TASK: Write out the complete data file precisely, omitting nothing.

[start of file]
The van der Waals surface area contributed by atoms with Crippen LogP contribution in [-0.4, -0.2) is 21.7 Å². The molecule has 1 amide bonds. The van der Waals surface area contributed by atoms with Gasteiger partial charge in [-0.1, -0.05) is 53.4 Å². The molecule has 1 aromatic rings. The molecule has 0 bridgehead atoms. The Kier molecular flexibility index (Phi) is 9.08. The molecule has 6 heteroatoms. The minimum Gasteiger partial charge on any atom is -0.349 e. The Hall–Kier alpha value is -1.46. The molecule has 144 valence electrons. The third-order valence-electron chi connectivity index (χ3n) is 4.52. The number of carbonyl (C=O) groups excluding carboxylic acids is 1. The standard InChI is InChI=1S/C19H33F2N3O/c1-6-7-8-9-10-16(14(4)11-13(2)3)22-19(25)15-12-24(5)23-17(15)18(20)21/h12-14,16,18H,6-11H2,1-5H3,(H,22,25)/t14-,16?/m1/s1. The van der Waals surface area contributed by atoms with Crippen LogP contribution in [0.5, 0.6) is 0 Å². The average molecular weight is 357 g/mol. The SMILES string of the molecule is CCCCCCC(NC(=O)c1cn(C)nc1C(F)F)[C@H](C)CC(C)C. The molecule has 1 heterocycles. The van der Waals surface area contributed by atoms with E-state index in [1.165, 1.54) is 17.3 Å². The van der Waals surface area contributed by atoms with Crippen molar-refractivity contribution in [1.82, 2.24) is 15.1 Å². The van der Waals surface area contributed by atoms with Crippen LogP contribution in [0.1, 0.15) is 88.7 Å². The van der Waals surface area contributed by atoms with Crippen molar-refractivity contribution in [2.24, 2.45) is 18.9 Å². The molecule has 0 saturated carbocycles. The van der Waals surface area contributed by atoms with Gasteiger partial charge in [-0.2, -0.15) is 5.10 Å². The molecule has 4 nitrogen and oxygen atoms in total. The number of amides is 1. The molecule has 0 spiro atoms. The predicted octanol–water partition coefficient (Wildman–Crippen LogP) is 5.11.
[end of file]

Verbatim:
The van der Waals surface area contributed by atoms with Crippen LogP contribution in [-0.4, -0.2) is 21.7 Å². The molecule has 1 amide bonds. The van der Waals surface area contributed by atoms with Gasteiger partial charge in [-0.1, -0.05) is 53.4 Å². The molecule has 1 aromatic rings. The molecule has 0 bridgehead atoms. The Kier molecular flexibility index (Phi) is 9.08. The molecule has 6 heteroatoms. The minimum Gasteiger partial charge on any atom is -0.349 e. The Hall–Kier alpha value is -1.46. The molecule has 144 valence electrons. The third-order valence-electron chi connectivity index (χ3n) is 4.52. The number of carbonyl (C=O) groups excluding carboxylic acids is 1. The standard InChI is InChI=1S/C19H33F2N3O/c1-6-7-8-9-10-16(14(4)11-13(2)3)22-19(25)15-12-24(5)23-17(15)18(20)21/h12-14,16,18H,6-11H2,1-5H3,(H,22,25)/t14-,16?/m1/s1. The van der Waals surface area contributed by atoms with Crippen LogP contribution in [0.5, 0.6) is 0 Å². The average molecular weight is 357 g/mol. The SMILES string of the molecule is CCCCCCC(NC(=O)c1cn(C)nc1C(F)F)[C@H](C)CC(C)C. The molecule has 1 heterocycles. The van der Waals surface area contributed by atoms with E-state index in [1.165, 1.54) is 17.3 Å². The van der Waals surface area contributed by atoms with Crippen molar-refractivity contribution in [1.82, 2.24) is 15.1 Å². The van der Waals surface area contributed by atoms with Crippen LogP contribution in [0.1, 0.15) is 88.7 Å². The van der Waals surface area contributed by atoms with Crippen molar-refractivity contribution in [2.24, 2.45) is 18.9 Å². The molecule has 0 saturated carbocycles. The van der Waals surface area contributed by atoms with Gasteiger partial charge in [-0.2, -0.15) is 5.10 Å². The molecule has 4 nitrogen and oxygen atoms in total. The number of amides is 1. The molecule has 0 spiro atoms. The predicted octanol–water partition coefficient (Wildman–Crippen LogP) is 5.11.